Because of the skill required to work with highly innovative people, organizations that are fortunate enough to have such people on their team often find it quite difficult to keep them on the team.
This is especially true for large organizations.  Nothing will drive away highly innovative people more quickly than high levels of bureaucracy.  Most large organizations become increasingly bureaucratic as they grow.  As a result, they drive away innovators and gradually become less innovative as an organization.
 
There are, of course, exceptions to this general trend.  It is possible, even in large companies, to create a culture that attracts and retains highly innovative people and, perhaps more important, helps people who are not naturally very innovative (the vast majority of people) to be more innovative as well.  The key ingredient for creating and sustaining such a culture is being committed to serving and caring for our employees. 
Two excellent examples are Google and the software giant, SAS, which are among the most innovative companies in the world.  Every year, these two companies are also both highly ranked among the best companies to work for.  On the 2013 list of the Fortune Magazine Best Companies to Work For, they were listed as number one and two, respectively.
The examples of how Google works to care for employees are almost legendary.  They include free, on-site haircuts; gyms; pools; break rooms with video games, ping pong, billiards and foosball; on-site medical staff for easy doctor appointments; and the option to bring one’s dog in to work.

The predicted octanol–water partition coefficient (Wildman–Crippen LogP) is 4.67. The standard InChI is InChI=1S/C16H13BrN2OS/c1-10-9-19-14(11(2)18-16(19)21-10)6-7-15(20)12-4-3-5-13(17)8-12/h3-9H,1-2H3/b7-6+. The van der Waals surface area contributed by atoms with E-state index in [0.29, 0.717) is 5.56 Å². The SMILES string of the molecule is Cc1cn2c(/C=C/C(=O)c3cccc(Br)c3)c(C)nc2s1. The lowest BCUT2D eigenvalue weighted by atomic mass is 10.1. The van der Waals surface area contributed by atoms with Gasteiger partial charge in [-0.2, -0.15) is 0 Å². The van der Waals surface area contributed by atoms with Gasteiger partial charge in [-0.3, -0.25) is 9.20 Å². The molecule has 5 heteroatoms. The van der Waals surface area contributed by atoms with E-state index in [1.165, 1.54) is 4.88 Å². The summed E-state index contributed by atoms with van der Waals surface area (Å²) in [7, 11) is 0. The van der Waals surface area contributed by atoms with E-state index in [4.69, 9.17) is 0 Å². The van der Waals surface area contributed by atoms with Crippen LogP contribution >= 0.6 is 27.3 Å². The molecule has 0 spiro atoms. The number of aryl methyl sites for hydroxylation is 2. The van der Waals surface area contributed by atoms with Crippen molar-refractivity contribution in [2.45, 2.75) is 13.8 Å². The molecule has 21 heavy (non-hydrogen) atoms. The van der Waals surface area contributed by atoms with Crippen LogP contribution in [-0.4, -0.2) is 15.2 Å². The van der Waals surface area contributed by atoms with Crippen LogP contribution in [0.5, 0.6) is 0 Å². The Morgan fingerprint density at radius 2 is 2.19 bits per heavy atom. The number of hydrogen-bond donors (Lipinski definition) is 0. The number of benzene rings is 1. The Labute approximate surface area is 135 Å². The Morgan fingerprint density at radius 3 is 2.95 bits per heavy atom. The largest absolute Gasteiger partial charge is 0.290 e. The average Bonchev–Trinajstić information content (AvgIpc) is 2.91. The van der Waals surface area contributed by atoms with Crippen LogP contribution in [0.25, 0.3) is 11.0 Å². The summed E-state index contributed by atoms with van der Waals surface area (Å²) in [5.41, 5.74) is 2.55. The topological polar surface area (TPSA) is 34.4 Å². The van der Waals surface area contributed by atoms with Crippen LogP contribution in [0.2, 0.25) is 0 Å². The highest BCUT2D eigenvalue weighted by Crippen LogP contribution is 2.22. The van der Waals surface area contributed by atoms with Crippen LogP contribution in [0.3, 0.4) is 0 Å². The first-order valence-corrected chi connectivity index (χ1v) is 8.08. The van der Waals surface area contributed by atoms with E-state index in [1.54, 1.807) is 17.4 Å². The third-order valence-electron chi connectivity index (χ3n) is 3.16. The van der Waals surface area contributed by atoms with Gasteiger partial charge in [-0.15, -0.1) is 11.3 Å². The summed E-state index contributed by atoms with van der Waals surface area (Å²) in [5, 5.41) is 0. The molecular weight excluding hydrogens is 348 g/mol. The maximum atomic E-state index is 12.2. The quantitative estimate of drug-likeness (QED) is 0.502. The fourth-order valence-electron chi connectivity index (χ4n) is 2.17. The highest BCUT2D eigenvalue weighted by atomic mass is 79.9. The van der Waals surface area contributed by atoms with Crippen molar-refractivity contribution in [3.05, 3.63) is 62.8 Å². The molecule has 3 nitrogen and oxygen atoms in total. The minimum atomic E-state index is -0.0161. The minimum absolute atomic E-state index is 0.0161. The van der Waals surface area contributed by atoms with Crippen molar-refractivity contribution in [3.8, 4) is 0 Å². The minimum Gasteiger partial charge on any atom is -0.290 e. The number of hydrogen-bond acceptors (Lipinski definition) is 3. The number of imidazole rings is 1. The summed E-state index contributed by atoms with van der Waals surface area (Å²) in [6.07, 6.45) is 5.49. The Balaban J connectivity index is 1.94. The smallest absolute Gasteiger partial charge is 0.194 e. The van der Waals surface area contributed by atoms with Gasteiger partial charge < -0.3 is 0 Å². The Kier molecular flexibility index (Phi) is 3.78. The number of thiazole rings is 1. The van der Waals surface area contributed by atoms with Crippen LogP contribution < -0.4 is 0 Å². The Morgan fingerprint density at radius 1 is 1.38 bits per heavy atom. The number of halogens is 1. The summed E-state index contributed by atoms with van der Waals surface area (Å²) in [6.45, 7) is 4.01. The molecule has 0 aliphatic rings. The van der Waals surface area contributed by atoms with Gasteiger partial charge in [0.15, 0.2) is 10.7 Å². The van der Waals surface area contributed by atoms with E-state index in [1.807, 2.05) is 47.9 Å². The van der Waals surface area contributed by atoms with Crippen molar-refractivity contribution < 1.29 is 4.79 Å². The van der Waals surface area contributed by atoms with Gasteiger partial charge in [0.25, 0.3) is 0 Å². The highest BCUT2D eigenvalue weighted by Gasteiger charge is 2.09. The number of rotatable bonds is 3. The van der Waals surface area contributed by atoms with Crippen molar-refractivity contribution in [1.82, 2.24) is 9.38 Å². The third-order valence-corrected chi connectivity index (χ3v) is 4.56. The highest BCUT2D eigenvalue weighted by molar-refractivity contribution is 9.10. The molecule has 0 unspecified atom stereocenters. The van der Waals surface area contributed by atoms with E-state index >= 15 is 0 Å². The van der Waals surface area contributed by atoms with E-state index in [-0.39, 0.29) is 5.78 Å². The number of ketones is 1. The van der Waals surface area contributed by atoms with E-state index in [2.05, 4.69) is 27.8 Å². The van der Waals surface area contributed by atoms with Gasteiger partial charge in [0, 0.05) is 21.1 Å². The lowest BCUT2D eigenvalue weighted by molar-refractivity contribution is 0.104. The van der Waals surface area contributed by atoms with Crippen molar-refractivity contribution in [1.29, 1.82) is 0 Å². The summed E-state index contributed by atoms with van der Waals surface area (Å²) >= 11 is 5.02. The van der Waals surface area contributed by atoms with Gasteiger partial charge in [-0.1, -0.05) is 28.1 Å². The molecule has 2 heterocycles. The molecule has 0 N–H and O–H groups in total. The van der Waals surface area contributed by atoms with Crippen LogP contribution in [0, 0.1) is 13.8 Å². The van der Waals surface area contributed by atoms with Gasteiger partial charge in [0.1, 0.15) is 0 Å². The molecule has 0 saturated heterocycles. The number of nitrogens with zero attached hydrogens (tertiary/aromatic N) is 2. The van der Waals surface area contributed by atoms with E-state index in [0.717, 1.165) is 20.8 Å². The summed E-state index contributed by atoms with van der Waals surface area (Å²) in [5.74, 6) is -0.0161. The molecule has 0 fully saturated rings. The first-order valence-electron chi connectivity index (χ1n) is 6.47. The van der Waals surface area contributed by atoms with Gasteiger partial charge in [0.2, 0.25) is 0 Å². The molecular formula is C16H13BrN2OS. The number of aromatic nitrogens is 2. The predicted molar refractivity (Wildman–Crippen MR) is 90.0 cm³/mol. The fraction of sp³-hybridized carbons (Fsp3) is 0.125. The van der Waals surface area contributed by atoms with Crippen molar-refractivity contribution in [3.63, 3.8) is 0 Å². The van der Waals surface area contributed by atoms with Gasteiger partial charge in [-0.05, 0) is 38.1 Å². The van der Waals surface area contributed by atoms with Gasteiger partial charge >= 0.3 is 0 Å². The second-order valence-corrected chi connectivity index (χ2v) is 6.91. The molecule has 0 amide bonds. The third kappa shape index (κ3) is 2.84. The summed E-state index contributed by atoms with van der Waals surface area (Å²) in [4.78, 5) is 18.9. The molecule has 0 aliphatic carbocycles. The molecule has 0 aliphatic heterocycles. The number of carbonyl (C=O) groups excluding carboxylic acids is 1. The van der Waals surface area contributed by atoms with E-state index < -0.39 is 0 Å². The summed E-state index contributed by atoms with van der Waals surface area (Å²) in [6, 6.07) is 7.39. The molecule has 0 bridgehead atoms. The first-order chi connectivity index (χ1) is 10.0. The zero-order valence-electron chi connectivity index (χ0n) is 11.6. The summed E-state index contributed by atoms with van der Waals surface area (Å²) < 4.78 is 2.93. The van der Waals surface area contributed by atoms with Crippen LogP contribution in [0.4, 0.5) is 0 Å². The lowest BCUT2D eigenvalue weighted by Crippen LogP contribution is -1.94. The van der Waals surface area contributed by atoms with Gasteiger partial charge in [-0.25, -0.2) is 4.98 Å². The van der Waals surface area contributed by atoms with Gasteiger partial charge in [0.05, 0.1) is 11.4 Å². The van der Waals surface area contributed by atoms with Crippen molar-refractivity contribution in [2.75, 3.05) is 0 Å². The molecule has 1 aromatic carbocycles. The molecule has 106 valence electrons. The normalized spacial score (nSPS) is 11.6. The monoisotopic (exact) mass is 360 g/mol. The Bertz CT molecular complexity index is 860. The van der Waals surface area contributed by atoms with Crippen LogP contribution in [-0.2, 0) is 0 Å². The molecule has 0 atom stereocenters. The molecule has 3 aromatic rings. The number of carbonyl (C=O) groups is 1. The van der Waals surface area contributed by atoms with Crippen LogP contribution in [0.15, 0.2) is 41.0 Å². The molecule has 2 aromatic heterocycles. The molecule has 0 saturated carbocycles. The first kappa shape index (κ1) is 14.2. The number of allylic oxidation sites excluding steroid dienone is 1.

But Google didn’t invent this type of incredible workplace culture.  They actually emulated the culture at SAS, a company that has produced absolutely phenomenal business outcomes.  SAS has posted record earnings for 37 consecutive years, including $2.8 billion in 2012.  CEO Jim Goodnight often says that the secret to their success is taking care of their employees.
One reason serving and caring for our people is so effective for building and sustaining a highly innovative culture is that when we truly care about our people and are committed to helping them grow, we don’t stifle innovation by worrying about our own position.  Instead of thinking that we have to come up with all the good ideas to look good as leader, we are happy when our team has great ideas.  Leaders who are more focused their own performance, instead of on leading their people well, tend to micromanage, which erodes trust and crushes innovation. 
When we truly care about our people and are committed to helping them grow, we are also much more likely to trust them and give them high levels of autonomy.  Providing high levels of autonomy is one the most important elements of attracting and retaining those rare, highly innovative people who abhor bureaucracy but can add so much value to our organization. 
Perhaps more important, serving and caring for our people can help employees who are not naturally innovative to become more innovative.  Most people have a fairly high status quo bias.  As we discussed in Part 1 of this post, this means that they are very unlikely to suggest and act on ideas that are contrary to the status quo – i.e. ideas that are innovative – because of their fears of rejection and not fitting in and, in the case of the business world, fear of being fired.
When we are focused on serving our people and consistently caring for them, these fears are alleviated.  With consistent care and trust, our people trust us more, and they know that we will not fire them for taking appropriate risks and making mistakes.  The more secure people feel, the more likely they are to suggest and act on innovative ideas.   We are essentially removing the status quo bias by removing the status quo.
Jim Goodnight of SAS offers a great example of just how powerful this can be.  In the fall of 2008, the Great Recession was imminent.  SAS faced the same issues that every other company in the analytics software industry faced.  Sales plunged due to the budget cuts almost every business was making in preparation for what seemed like a long downturn.  Other companies in the industry started laying off large numbers of employees.